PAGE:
Our family has experienced two recent events in the circle of life.
When family historians and genealogists speak about sharing family history at life cycle events, we generally mean life's happy occasions: births, engagements, marriages, graduations, birthdays and anniversaries.
We don't often think about the sad events, which occur just as frequently, such as the deaths of family members.
As I have often shared, in addition to a traditional gift for a happy occasion, I also add a printout of the family history, a chart and a list of ancestors to a young couple getting married (with their names already entered), for the birth of a baby (with the baby's name already entered), anniversaries and at other occasions.
At the recent wedding of a cousin from Switzerland, the family history envelope handed to the bride's mother elicited immediate conversation with the guests surrounding her. I answered many questions and met several new and interesting distant relatives who had traveled for the wedding. Everyone was interested in the material and wondered how I had gathered it.
Happy occasions are very simple. Funerals are something else.
At the recent funeral, there was a major surprise for the family as it gathered at the cemetery, with people coming from several cities and countries.
The woman's husband had already ordered the large double grave headstone, with everything inscribed except his own death date - he's 94 and still going strong. What was more surprising was that he had inscribed his wife's family history on the large rectangular granite slab covering her grave, and his own family history on the slab that would cover his.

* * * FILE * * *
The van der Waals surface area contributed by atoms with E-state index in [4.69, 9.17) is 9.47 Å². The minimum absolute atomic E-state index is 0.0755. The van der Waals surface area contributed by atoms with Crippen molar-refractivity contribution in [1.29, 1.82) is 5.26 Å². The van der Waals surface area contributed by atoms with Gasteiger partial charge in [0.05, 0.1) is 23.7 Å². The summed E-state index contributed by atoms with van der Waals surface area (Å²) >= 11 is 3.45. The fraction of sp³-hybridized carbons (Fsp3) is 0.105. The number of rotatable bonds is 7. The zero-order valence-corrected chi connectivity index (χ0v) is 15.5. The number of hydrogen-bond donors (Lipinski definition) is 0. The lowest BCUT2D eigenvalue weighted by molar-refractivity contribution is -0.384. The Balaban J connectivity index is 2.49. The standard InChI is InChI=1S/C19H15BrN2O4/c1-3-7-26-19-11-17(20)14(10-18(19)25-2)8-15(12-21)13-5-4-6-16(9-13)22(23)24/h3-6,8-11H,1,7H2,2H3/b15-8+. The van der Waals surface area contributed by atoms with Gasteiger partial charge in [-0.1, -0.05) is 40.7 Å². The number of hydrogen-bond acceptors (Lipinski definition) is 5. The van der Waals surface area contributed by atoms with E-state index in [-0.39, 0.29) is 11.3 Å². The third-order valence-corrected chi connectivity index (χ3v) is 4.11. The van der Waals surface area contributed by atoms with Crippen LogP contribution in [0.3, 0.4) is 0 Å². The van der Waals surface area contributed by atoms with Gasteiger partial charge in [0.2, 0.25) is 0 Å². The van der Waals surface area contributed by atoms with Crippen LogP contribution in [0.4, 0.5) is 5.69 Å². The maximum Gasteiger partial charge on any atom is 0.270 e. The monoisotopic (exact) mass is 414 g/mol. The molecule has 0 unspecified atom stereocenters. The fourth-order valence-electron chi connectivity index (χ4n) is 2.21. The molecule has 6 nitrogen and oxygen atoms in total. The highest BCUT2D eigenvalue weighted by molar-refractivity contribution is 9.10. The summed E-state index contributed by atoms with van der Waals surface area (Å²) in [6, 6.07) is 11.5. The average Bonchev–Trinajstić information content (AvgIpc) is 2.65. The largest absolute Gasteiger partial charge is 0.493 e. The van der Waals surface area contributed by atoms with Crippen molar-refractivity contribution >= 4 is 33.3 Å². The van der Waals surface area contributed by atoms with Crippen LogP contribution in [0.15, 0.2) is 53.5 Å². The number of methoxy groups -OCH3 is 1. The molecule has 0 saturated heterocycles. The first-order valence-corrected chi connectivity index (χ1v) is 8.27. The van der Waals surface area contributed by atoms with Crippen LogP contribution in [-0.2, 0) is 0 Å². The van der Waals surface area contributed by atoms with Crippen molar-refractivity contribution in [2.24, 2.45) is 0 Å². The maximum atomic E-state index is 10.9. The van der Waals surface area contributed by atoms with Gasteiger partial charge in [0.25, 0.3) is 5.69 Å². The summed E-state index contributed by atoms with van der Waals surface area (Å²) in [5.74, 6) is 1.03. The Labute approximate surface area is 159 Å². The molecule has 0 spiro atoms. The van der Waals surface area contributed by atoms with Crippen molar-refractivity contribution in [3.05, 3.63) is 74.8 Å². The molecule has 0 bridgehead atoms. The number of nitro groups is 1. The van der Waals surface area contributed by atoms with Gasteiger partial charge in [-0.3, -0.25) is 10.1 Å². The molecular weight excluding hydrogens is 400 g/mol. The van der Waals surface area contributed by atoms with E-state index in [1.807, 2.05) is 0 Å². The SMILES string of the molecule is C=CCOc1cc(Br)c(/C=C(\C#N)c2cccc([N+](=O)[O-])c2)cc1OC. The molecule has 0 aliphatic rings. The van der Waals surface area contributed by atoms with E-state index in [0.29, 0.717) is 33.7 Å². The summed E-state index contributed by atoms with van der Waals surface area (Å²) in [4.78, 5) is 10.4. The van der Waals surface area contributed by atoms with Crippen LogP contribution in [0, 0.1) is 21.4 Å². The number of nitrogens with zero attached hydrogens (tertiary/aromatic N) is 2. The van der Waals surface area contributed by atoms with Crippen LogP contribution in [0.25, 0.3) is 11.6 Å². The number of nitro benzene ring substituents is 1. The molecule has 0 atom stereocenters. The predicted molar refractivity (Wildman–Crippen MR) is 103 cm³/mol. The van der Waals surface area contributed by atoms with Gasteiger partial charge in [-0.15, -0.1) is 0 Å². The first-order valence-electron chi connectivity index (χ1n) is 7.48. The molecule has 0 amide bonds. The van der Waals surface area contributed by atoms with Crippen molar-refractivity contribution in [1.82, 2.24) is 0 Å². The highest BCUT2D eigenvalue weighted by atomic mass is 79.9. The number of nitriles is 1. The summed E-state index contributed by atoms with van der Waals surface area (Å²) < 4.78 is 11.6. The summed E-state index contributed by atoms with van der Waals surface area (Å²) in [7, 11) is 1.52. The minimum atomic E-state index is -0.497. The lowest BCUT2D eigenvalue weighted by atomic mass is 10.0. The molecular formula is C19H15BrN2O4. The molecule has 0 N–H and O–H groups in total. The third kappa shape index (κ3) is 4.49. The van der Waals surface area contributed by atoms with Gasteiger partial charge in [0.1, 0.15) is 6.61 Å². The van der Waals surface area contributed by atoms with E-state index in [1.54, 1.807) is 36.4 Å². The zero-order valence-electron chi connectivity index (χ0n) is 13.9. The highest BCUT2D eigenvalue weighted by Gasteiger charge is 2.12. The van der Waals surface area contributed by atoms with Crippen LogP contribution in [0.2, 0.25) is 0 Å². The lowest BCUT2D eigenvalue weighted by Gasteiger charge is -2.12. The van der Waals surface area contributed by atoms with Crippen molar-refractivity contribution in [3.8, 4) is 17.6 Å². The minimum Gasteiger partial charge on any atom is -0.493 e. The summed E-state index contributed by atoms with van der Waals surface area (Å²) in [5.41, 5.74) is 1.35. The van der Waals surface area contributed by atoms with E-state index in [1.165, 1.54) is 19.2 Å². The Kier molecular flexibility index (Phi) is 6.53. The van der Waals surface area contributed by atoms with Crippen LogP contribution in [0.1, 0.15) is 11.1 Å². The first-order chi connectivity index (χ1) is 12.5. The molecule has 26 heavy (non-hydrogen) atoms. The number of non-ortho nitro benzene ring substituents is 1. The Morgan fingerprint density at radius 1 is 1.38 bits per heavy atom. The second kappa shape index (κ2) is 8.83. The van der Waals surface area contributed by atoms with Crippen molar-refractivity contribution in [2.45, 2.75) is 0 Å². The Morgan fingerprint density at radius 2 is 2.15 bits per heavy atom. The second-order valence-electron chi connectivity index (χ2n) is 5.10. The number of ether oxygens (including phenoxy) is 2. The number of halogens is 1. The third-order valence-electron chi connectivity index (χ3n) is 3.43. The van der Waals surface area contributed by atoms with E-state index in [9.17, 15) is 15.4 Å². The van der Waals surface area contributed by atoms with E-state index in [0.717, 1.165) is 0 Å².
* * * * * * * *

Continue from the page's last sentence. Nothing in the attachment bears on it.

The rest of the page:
The wording included where each was born and when, important dates, the names of their siblings, parents and grandparents. The children hadn't known about the stone and the family history inscriptions and were very surprised that their father had done this and never told them.
When we returned to the house after the funeral, the cousins began speaking about their mother and one of them brought out an old photograph showing the woman, her siblings and her parents. It was the only photo of the entire family to survive the Holocaust, and she was one of only two people in her entire family to survive.
Fortunately, their mother had often recited the names of those pictured. Her eldest son remembered them all. We wrote down the names on a paper, placed it in an envelope, took off the back of the frame and added the envelope.
Whether we are celebrating the beginning of a new life at birth, the joining of a young couple in marriage, or sharing our thoughts at the loss of a senior family member, family history is appropriate, helpful and appreciated.
Every family event is a chance to discuss family history and learn more about your ancestors.
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